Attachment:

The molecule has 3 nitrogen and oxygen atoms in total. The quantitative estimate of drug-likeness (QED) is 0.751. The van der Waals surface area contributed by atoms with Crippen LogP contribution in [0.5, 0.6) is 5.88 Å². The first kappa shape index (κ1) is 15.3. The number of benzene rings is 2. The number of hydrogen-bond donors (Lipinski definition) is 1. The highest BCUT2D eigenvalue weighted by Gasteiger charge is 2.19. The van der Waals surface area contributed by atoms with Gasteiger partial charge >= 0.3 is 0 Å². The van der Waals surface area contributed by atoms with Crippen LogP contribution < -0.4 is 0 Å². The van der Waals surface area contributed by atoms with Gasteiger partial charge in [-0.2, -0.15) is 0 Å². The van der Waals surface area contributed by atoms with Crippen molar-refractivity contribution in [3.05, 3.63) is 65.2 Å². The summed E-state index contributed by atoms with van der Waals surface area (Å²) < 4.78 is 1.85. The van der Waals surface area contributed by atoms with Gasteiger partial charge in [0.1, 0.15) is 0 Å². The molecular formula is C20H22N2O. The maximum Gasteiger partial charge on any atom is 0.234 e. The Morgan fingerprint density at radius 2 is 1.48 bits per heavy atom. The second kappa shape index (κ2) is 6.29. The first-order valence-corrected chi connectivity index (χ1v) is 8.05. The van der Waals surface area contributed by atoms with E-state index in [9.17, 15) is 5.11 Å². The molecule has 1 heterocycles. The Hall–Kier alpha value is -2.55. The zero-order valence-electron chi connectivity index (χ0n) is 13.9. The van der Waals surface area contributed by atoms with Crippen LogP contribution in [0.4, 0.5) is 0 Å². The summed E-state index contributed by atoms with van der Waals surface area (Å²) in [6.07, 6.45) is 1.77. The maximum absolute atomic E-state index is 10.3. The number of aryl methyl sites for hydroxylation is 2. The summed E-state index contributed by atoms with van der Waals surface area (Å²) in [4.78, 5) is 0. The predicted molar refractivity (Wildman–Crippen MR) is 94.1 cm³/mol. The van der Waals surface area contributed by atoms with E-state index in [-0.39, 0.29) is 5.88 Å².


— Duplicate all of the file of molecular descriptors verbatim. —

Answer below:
The molecule has 3 nitrogen and oxygen atoms in total. The quantitative estimate of drug-likeness (QED) is 0.751. The van der Waals surface area contributed by atoms with Crippen LogP contribution in [0.5, 0.6) is 5.88 Å². The first kappa shape index (κ1) is 15.3. The number of benzene rings is 2. The number of hydrogen-bond donors (Lipinski definition) is 1. The highest BCUT2D eigenvalue weighted by Gasteiger charge is 2.19. The van der Waals surface area contributed by atoms with Gasteiger partial charge >= 0.3 is 0 Å². The van der Waals surface area contributed by atoms with Crippen LogP contribution < -0.4 is 0 Å². The van der Waals surface area contributed by atoms with Gasteiger partial charge in [-0.2, -0.15) is 0 Å². The van der Waals surface area contributed by atoms with Crippen molar-refractivity contribution in [3.05, 3.63) is 65.2 Å². The summed E-state index contributed by atoms with van der Waals surface area (Å²) < 4.78 is 1.85. The van der Waals surface area contributed by atoms with Gasteiger partial charge in [0.1, 0.15) is 0 Å². The molecular formula is C20H22N2O. The maximum Gasteiger partial charge on any atom is 0.234 e. The Morgan fingerprint density at radius 2 is 1.48 bits per heavy atom. The second kappa shape index (κ2) is 6.29. The first-order valence-corrected chi connectivity index (χ1v) is 8.05. The van der Waals surface area contributed by atoms with E-state index in [9.17, 15) is 5.11 Å². The molecule has 1 heterocycles. The Hall–Kier alpha value is -2.55. The zero-order valence-electron chi connectivity index (χ0n) is 13.9. The van der Waals surface area contributed by atoms with Crippen LogP contribution in [0.4, 0.5) is 0 Å². The summed E-state index contributed by atoms with van der Waals surface area (Å²) in [6.07, 6.45) is 1.77. The maximum absolute atomic E-state index is 10.3. The number of aryl methyl sites for hydroxylation is 2. The summed E-state index contributed by atoms with van der Waals surface area (Å²) in [4.78, 5) is 0. The predicted molar refractivity (Wildman–Crippen MR) is 94.1 cm³/mol. The van der Waals surface area contributed by atoms with E-state index in [-0.39, 0.29) is 5.88 Å².